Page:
Is Obama Soft on Terrorism?

By H.D.S. Greenway

BOSTON - The old cliche is that Americans trust the Democrats with the mommy issues, education, social welfare and the like, but they look to the GOP for the daddy issues, ie. war and foreign affairs. The former vice president, Dick Cheney, is trying to keep this image of the Democrats alive by constantly criticizing President Barack Obama for being soft on terrorism.

The fact is that Obama's approach to terrorism has not been all that different from George W. Bush's approach, especially in Bush's second term when Cheney's star was waning. Bush's war in Iraq is being wound down, but has not ended precipitously. Unlike the Bush administration, which practiced "ABC" (Anything But Clinton), Obama has not proclaimed that everything Bush did has to go. The exceptions are torture and the Guantanamo prison, and even there Obama has missed his deadline for closing the notorious prison.

The fact is that Guantanamo had become such a symbol of American brutality and lawlessness throughout the world that it made good sense to close it and send the prisoners somewhere else. It is hardly being "soft" if the prisoners are sent to a maximum security installation elsewhere. But there are political obstacles as Americans say they want no Guantanamo prisoners in their back yard.

It also made good sense, if we are to retain any sort of moral high ground against Muslim extremism, to forgo torture. As the GOP's last presidential candidate, John McCain, once said: We should stop torturing people because of ourselves, not because it benefits our enemies. But then McCain ran against the Bush-Cheney administration's record as well as against Obama.

With 30,000 more soldiers surging into Afghanistan, and with an increase in drone attacks, what are the justifications for accusing Obama of being soft? Torture is one. Cheney is for it. But as Cheney himself put it: "It is the mind-set that concerns me. What the (Obama) administration was slow to do was to come to that recognition that we are at war, not dealing with criminal acts." And flowing from that is the criticism of trying terrorists in civilian courts.

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Cheney, and many Americans, believe that Umar Farouk Abdulmutallab, the "underpants bomber" who tried to blow up a plane on Christmas Day, should not have been given any civilian rights, and put straight into military custody to be tried for a war crime.

But let's look at that closely. Are we at war with Nigeria, from whence Abdulmutallab came? Well, no, Cheney might have said if asked, but we are in a war against terror and Abdulmutallab is a terrorist.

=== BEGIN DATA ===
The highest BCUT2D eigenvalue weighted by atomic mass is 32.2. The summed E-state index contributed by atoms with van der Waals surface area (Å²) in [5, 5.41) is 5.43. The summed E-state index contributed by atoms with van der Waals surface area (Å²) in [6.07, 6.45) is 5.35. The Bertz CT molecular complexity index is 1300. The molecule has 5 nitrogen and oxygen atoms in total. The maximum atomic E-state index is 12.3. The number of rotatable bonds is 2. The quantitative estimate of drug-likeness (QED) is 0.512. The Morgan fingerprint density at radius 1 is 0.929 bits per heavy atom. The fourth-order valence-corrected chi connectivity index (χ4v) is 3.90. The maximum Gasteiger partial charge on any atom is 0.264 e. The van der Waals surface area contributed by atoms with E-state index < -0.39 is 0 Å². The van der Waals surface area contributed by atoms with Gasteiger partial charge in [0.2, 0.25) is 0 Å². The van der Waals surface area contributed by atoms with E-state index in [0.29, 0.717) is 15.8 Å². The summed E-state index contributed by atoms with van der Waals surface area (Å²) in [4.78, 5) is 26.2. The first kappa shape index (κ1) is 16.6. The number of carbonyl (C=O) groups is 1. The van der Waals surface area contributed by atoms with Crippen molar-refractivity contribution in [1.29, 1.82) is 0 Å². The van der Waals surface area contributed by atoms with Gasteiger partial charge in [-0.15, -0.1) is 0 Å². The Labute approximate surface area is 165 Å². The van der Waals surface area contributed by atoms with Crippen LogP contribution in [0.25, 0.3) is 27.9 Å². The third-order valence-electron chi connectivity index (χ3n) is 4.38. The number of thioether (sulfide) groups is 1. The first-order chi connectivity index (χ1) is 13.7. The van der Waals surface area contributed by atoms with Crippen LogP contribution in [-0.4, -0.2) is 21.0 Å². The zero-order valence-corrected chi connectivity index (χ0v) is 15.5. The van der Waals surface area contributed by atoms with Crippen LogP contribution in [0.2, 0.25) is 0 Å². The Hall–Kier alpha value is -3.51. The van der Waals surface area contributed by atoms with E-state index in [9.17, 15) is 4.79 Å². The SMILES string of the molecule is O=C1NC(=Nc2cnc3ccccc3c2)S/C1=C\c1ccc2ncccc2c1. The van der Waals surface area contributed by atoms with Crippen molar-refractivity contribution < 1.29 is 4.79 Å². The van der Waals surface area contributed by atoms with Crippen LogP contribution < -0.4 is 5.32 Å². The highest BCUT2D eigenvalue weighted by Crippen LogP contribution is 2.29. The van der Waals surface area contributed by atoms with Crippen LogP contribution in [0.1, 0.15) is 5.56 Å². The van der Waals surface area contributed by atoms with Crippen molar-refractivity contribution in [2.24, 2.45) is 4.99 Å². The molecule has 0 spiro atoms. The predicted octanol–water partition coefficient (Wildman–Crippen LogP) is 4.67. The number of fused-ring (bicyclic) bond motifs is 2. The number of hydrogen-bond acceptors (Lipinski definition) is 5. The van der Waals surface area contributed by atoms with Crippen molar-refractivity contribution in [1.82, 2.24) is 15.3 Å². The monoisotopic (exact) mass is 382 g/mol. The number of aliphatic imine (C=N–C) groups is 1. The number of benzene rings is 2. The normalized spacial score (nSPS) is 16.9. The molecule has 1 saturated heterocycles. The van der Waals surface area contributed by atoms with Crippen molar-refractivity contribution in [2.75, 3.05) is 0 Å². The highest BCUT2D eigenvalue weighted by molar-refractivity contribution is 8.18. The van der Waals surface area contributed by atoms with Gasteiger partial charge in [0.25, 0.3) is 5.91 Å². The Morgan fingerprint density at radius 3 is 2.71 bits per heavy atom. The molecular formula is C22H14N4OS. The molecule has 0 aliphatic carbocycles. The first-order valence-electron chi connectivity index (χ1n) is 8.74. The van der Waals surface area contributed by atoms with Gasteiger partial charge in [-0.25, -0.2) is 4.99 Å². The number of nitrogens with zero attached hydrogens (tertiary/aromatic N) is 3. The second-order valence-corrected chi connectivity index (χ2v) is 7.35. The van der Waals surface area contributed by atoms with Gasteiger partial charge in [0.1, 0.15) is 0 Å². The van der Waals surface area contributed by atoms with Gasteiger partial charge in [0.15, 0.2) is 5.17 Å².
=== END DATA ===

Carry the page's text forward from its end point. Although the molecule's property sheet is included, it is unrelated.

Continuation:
But what about Timothy McVeigh, the terrorist who blew up a government building in Oklahoma a few years ago? Should he have been tried in military court for war crimes?
Well, he wasn't a Muslim terrorist, the answer might be.

Are we, then, at war with Muslims? Even Bush went out of his way to say we were not. And for that matter, if we are at war destroying an airplane is perfectly acceptable under the rules of war. How could that be a war crime?

Of course war on terrorism was never an accurate description for anything. Terrorism is a method, not something you can declare war on. The "war" image is often used to mobilize people against something: war on drugs, war on poverty, etc. etc. But it loses its usefulness if it is a war you can never win.

When asked what about Richard Reid, the "shoe bomber" who was tried in civilian court in Boston, in 2001 Cheney said that we didn't have the repressive laws we have now. "The administration really wasn't equipped to deal with the aftermath of an attempted attack against the United States in the sense that they didn't know what to do with the guy," said Cheney. But now that we have abandoned some civil liberties, according to Cheney, we should not seek to restore them.

It turns out that no harm was done by granting Abdulmutallab his rights. He is reportedly singing like a canary with useful, actionable intelligence. Many would argue that torture can lead the torturers up all sorts of blind allies because people will say anything in order to avoid more pain. Even more pointless, in Cheney's time harsh interrogations were often based on Communist methods, which were not designed to extract information, but to get show-trial confessions for crimes that not even the interrogators believed the victims had committed.

Many Americans do not want to see a terrorist read his Miranda rights, and, politically, this became a rallying cry. The victory of Scott Brown in Massachusetts, polls show, was influenced by the alleged coddling of the "underpants bomber."

With the capture of top Talib Mullah Abdul Ghani Baradar a few days ago, and following the deaths of other Taliban leaders in drone attacks during Obama's watch, there seems to be no lack of fortitude on Obama's part. Indeed the escalation of the war in Afghanistan has demoralized some of his anti-war Democratic base.

But the criticism of Obama for softness on terror is not going to go away as long as the politics of fear remains in vogue. It worked very well for Cheney and George W. Bush , and the reality is that if there is a major terrorist attack on this country in the next three years - or perhaps even a minor one - you can count on the politics of fear trumping the politics of hope.

 

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